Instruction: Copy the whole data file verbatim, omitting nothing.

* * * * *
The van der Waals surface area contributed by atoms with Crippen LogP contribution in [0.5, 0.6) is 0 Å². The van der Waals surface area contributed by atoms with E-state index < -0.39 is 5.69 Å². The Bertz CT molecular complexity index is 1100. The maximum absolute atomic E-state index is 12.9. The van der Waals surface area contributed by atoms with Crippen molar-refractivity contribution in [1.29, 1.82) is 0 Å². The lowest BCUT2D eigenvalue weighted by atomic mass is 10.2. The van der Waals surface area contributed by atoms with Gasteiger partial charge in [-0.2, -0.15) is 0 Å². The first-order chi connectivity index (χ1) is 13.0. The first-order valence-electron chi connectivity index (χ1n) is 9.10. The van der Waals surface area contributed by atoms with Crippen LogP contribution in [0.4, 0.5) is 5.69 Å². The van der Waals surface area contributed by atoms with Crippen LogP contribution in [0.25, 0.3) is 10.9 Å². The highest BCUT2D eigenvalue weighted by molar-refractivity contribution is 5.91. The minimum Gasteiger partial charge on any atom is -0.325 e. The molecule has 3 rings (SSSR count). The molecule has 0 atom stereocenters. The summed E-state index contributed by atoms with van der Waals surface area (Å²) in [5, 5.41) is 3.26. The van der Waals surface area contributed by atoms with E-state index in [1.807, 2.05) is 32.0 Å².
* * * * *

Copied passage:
The van der Waals surface area contributed by atoms with Crippen LogP contribution in [0.5, 0.6) is 0 Å². The van der Waals surface area contributed by atoms with E-state index < -0.39 is 5.69 Å². The Bertz CT molecular complexity index is 1100. The maximum absolute atomic E-state index is 12.9. The van der Waals surface area contributed by atoms with Crippen molar-refractivity contribution in [1.29, 1.82) is 0 Å². The lowest BCUT2D eigenvalue weighted by atomic mass is 10.2. The van der Waals surface area contributed by atoms with Gasteiger partial charge in [-0.2, -0.15) is 0 Å². The first-order chi connectivity index (χ1) is 13.0. The first-order valence-electron chi connectivity index (χ1n) is 9.10. The van der Waals surface area contributed by atoms with Crippen LogP contribution in [0.4, 0.5) is 5.69 Å². The van der Waals surface area contributed by atoms with Crippen LogP contribution in [0.25, 0.3) is 10.9 Å². The highest BCUT2D eigenvalue weighted by molar-refractivity contribution is 5.91. The minimum Gasteiger partial charge on any atom is -0.325 e. The molecule has 3 rings (SSSR count). The molecule has 0 atom stereocenters. The summed E-state index contributed by atoms with van der Waals surface area (Å²) in [5, 5.41) is 3.26. The van der Waals surface area contributed by atoms with E-state index in [1.807, 2.05) is 32.0 Å².